Not sure what gives you that idea. FirstNet was used to replace a lot of the mobile data terminal systems. The old mobile terminal systems used in public safety were painfully slow and costly to maintain. After all, you can only do so much with a few kilobytes per second. Going to FirstNet, Verizon or any other LTE system opened up a lot of possibilities that would have been difficult for agencies to produce on their own. Having high speed data in the field allows photos, video, building plans and a lot of other tools to be used. Without the LTE networks, that would have not been possible for most agencies.
And no agency is required to use FirstNet. They can use any carrier they want. Many agencies also use more than one carrier. The CradlePoint type devices will often support more than one SIM card, so having multiple carriers available solves a lot of coverage issues and adds to reliability. In addition, the CradlePoint devices can use WiFi, so having hots spots available for agencies is a handy option.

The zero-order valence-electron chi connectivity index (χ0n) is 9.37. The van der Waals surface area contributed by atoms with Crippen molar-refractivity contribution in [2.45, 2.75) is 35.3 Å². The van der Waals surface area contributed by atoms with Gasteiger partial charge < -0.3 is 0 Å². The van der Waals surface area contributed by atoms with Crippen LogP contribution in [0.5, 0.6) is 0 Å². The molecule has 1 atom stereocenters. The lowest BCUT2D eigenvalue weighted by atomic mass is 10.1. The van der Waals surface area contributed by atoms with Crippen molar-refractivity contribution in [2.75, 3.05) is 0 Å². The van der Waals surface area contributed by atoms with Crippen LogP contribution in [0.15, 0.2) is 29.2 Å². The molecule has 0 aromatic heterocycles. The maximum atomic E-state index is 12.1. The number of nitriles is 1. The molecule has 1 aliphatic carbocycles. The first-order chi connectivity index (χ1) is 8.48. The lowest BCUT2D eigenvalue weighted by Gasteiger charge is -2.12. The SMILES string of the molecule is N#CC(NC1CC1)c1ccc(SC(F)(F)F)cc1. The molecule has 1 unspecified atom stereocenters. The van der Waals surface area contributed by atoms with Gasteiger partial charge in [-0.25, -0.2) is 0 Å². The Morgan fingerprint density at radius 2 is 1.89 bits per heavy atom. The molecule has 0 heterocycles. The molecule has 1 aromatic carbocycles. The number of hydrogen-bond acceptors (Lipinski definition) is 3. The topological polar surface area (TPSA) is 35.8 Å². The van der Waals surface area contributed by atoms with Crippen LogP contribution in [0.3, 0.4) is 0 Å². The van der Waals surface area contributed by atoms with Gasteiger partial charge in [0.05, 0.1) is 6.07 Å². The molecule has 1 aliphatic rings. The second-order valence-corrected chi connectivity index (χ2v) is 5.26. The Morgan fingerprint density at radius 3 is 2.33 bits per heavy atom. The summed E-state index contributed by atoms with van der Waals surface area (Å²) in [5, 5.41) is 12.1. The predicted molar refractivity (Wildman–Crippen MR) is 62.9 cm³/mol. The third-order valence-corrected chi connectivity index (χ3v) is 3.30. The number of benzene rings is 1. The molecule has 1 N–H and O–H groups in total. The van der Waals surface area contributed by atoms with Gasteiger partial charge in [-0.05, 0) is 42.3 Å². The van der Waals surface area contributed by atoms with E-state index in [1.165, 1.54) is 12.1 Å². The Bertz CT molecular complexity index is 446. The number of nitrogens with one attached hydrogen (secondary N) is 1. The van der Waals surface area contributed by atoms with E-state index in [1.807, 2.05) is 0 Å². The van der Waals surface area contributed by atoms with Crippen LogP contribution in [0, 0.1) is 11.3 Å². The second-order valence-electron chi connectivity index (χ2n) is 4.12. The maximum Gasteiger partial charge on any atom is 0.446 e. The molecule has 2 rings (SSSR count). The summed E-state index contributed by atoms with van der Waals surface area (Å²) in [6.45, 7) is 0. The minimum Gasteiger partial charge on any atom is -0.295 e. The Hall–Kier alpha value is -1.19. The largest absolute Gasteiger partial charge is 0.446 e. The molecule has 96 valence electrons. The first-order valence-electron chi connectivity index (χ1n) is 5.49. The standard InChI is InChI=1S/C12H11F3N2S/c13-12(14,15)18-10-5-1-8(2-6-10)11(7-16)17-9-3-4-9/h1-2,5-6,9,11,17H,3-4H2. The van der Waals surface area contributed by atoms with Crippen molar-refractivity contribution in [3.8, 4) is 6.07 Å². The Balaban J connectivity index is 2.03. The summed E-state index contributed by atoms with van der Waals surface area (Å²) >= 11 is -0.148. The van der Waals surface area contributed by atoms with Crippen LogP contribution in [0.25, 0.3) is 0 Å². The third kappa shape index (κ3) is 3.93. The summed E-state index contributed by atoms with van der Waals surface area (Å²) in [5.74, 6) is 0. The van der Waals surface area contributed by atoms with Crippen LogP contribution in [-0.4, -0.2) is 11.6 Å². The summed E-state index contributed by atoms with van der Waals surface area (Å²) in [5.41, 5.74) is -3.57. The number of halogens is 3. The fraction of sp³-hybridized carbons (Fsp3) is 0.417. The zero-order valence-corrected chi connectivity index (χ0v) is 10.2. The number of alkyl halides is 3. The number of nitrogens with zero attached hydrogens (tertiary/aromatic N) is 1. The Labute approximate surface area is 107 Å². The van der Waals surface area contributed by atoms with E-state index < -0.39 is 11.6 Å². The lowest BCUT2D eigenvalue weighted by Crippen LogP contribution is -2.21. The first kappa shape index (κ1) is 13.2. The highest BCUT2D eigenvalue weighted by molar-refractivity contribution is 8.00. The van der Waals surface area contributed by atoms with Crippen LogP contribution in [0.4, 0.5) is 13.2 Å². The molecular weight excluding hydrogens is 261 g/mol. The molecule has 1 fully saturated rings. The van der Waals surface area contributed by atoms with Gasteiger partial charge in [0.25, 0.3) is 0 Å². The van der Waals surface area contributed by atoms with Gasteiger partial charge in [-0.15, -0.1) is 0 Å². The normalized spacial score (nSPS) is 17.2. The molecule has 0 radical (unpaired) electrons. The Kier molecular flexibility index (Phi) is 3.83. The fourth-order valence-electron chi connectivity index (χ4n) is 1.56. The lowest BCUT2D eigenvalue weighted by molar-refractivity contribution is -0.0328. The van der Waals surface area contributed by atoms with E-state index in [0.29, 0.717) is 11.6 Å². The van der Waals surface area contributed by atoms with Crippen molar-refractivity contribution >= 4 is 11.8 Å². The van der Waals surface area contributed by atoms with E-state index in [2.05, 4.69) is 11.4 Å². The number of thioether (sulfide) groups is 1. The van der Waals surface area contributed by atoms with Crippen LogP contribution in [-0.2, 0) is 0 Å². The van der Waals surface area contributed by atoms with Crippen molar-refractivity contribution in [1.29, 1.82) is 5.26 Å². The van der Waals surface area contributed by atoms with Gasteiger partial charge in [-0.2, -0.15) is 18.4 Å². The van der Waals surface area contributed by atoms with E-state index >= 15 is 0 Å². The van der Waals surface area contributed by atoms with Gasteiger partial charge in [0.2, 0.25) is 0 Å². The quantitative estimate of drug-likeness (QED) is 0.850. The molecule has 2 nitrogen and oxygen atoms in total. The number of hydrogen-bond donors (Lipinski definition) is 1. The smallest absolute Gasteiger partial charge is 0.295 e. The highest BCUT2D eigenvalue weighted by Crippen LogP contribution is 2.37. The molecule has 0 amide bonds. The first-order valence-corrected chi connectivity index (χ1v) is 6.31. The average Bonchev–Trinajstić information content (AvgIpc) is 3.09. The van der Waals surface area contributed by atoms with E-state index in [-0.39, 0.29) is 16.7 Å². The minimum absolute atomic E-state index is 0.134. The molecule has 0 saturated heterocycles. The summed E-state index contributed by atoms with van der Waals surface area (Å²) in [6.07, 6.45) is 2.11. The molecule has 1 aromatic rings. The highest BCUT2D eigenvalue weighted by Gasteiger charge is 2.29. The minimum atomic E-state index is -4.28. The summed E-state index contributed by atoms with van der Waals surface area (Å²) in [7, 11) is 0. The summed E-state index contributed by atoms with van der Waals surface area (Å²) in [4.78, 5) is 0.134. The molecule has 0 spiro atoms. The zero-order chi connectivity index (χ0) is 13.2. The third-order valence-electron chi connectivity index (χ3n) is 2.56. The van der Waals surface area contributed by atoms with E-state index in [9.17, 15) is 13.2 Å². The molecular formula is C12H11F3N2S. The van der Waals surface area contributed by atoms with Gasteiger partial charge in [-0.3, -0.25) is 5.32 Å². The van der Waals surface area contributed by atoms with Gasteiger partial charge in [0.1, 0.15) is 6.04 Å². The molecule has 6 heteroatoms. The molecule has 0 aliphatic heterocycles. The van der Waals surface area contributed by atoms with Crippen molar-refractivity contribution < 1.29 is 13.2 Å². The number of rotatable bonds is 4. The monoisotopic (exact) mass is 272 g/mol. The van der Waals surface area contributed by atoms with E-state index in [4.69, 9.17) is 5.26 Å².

Many agencies have also migrated their hand held devices to FirstNet, so it's not something that's going to get tossed in drawer. The people use them every day for phone calls, data, texting, etc. The rates are pretty cheap, so it's been a cost savings for some agencies, although Verizon has done their best to compete.

Nice thing is there are choices, and that's a good thing.
 

russbrill

Member
Premium Subscriber
Joined
Jan 5, 2020
Messages
317
Location
Sacramento, CA
Well First Net is not a true separate network. Everything First Net is AT&T network. It may be separated from a logical perspective, however all the hardware is shared resource. So regular customers had same issues as FN. Lots of talk by politicians about harding the network, however that would require putting everything in a bunker. Not feasible.